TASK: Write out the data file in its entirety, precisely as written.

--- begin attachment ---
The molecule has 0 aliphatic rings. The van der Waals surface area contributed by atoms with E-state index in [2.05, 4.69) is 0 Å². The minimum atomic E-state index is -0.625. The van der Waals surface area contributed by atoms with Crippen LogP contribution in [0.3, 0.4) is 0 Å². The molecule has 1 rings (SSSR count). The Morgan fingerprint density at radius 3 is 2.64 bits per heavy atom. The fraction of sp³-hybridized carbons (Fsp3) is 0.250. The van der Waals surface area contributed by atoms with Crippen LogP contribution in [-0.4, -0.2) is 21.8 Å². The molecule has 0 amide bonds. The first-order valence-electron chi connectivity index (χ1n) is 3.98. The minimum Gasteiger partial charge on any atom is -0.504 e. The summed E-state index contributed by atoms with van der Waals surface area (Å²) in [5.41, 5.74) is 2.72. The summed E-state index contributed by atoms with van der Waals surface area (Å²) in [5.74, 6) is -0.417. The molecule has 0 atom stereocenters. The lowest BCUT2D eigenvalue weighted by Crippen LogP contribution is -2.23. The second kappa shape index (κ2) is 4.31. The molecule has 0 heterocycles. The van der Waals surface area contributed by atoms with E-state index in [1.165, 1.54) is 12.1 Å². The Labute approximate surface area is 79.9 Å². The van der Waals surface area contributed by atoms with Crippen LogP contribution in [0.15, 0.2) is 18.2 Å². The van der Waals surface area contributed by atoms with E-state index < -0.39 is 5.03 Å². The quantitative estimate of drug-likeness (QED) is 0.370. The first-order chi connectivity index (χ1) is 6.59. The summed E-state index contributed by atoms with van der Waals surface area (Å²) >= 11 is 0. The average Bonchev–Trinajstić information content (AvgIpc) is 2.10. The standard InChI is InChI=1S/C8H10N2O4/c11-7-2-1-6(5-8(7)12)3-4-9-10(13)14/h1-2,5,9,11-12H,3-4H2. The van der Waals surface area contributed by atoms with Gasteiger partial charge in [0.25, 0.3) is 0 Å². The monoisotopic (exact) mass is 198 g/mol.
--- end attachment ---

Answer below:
The molecule has 0 aliphatic rings. The van der Waals surface area contributed by atoms with E-state index in [2.05, 4.69) is 0 Å². The minimum atomic E-state index is -0.625. The van der Waals surface area contributed by atoms with Crippen LogP contribution in [0.3, 0.4) is 0 Å². The molecule has 1 rings (SSSR count). The Morgan fingerprint density at radius 3 is 2.64 bits per heavy atom. The fraction of sp³-hybridized carbons (Fsp3) is 0.250. The van der Waals surface area contributed by atoms with Crippen LogP contribution in [-0.4, -0.2) is 21.8 Å². The molecule has 0 amide bonds. The first-order valence-electron chi connectivity index (χ1n) is 3.98. The minimum Gasteiger partial charge on any atom is -0.504 e. The summed E-state index contributed by atoms with van der Waals surface area (Å²) in [5.41, 5.74) is 2.72. The summed E-state index contributed by atoms with van der Waals surface area (Å²) in [5.74, 6) is -0.417. The molecule has 0 atom stereocenters. The lowest BCUT2D eigenvalue weighted by Crippen LogP contribution is -2.23. The second kappa shape index (κ2) is 4.31. The molecule has 0 heterocycles. The van der Waals surface area contributed by atoms with E-state index in [1.165, 1.54) is 12.1 Å². The Labute approximate surface area is 79.9 Å². The van der Waals surface area contributed by atoms with Crippen LogP contribution in [0.15, 0.2) is 18.2 Å². The van der Waals surface area contributed by atoms with E-state index < -0.39 is 5.03 Å². The quantitative estimate of drug-likeness (QED) is 0.370. The first-order chi connectivity index (χ1) is 6.59. The summed E-state index contributed by atoms with van der Waals surface area (Å²) >= 11 is 0. The average Bonchev–Trinajstić information content (AvgIpc) is 2.10. The standard InChI is InChI=1S/C8H10N2O4/c11-7-2-1-6(5-8(7)12)3-4-9-10(13)14/h1-2,5,9,11-12H,3-4H2. The van der Waals surface area contributed by atoms with Gasteiger partial charge in [0.25, 0.3) is 0 Å². The monoisotopic (exact) mass is 198 g/mol.